‘Black films are making a sizable impact at the box office,’ says AAFCA president Gil Robertson

Antoine Fuqua’s historical slave drama “Emancipation,” Gina Prince-Bythewood’s “The Woman King,” about a group of African female warriors and Chinonye Chukwu’s “Till,” which documents the decades-long pursuit of justice for Emmett Till’s murder, have topped AAFCA’S Best Films of 2022.

Black films

The African American Film Critics Association (AAFCA), which was established in 2003, honors excellence in cinema by creating awareness for films with universal appeal to black communities and is the premiere body of Black film critics in the world.

Antoine Fuqua

AAFCA’S top 10 films of 2022 also includes Reginald Hudlin‘s “Sidney,” a documentary that honors the legendary Sidney Poitier and his legacy as an iconic actor, filmmaker and activist at the center of Hollywood and the Civil Rights Movement. There is also the superhero saga “Black Panther: Wakanda Forever” which has remained the No. 1 movie in North America for the fifth weekend in a row and “Devotion,” a story about the first Black aviator in U.S. Navy history.

Chinonye Chukwu -PHOTO by Dave Allocca StarPix

The organization will reveal winners of their 14th Annual AAFCA Awards honoring outstanding achievement in film in 15 competitive categories on Jan. 16 with an in-person celebration in Los Angeles following on March 1.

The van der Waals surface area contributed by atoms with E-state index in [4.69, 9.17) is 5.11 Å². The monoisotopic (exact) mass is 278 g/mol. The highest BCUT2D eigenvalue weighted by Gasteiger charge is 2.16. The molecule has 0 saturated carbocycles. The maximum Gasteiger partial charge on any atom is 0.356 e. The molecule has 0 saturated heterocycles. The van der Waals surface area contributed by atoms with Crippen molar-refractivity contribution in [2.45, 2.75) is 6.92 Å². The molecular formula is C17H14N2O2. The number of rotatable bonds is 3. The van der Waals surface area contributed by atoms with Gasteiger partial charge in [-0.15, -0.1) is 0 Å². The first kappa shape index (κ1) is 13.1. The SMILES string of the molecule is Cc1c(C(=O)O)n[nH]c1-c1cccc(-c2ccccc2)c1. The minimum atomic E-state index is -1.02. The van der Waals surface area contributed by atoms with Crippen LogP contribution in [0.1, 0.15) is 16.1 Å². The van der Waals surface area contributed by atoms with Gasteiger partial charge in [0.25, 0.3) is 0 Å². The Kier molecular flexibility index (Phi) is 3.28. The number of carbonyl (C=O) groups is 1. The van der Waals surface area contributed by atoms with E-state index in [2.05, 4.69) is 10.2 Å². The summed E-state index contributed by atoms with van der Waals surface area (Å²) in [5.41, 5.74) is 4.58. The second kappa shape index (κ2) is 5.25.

“The best films of this year prove that diverse stories – the true and the fantastical – are not only important to the culture but are equally important to the movie-making business,” said AAFCA president and co-founder Gil Robertson.  “Black films which make an impact on our minds and hearts are also making a sizable impact at the box office. Our top film, ‘The Woman King’, bridges the gap between telling important, heartfelt stories, and providing an entertaining experience for movie-going audiences.

AAFCA president Gil Robertson

These true tales of black empowerment and accomplishment, such as ‘Emancipation,’ ‘Devotion’ and ‘Sidney,’ as well as fantastical tales such as ‘Black Panther: Wakanda Forever,’ and ‘Wendell & Wild’ invite us to experience under-appreciated pieces of history along with our own imaginings.”

By Samantha Ofole-Prince

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